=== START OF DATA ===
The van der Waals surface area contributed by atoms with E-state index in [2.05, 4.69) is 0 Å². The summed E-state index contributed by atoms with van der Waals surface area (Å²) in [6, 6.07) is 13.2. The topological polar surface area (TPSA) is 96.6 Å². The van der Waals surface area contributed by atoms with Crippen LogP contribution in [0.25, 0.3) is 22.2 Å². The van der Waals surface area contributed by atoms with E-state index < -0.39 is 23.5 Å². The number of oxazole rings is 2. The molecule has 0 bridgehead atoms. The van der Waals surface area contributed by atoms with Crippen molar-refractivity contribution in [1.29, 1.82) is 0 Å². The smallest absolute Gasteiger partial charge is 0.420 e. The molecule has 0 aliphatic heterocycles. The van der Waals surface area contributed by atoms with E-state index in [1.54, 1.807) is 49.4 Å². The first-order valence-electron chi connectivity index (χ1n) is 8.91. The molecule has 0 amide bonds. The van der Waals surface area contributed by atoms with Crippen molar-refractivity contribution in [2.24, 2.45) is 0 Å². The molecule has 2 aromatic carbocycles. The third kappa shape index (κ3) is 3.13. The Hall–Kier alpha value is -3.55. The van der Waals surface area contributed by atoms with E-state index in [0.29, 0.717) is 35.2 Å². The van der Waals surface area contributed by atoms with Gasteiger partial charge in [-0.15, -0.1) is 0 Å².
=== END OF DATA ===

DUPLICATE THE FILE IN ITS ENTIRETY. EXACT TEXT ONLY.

The van der Waals surface area contributed by atoms with E-state index in [2.05, 4.69) is 0 Å². The summed E-state index contributed by atoms with van der Waals surface area (Å²) in [6, 6.07) is 13.2. The topological polar surface area (TPSA) is 96.6 Å². The van der Waals surface area contributed by atoms with Crippen LogP contribution in [0.25, 0.3) is 22.2 Å². The van der Waals surface area contributed by atoms with E-state index < -0.39 is 23.5 Å². The number of oxazole rings is 2. The molecule has 0 bridgehead atoms. The van der Waals surface area contributed by atoms with Crippen molar-refractivity contribution in [1.29, 1.82) is 0 Å². The smallest absolute Gasteiger partial charge is 0.420 e. The molecule has 0 aliphatic heterocycles. The van der Waals surface area contributed by atoms with E-state index in [1.54, 1.807) is 49.4 Å². The first-order valence-electron chi connectivity index (χ1n) is 8.91. The molecule has 0 amide bonds. The van der Waals surface area contributed by atoms with Crippen molar-refractivity contribution in [2.24, 2.45) is 0 Å². The molecule has 2 aromatic carbocycles. The third kappa shape index (κ3) is 3.13. The Hall–Kier alpha value is -3.55. The van der Waals surface area contributed by atoms with E-state index in [0.29, 0.717) is 35.2 Å². The van der Waals surface area contributed by atoms with Gasteiger partial charge in [-0.15, -0.1) is 0 Å².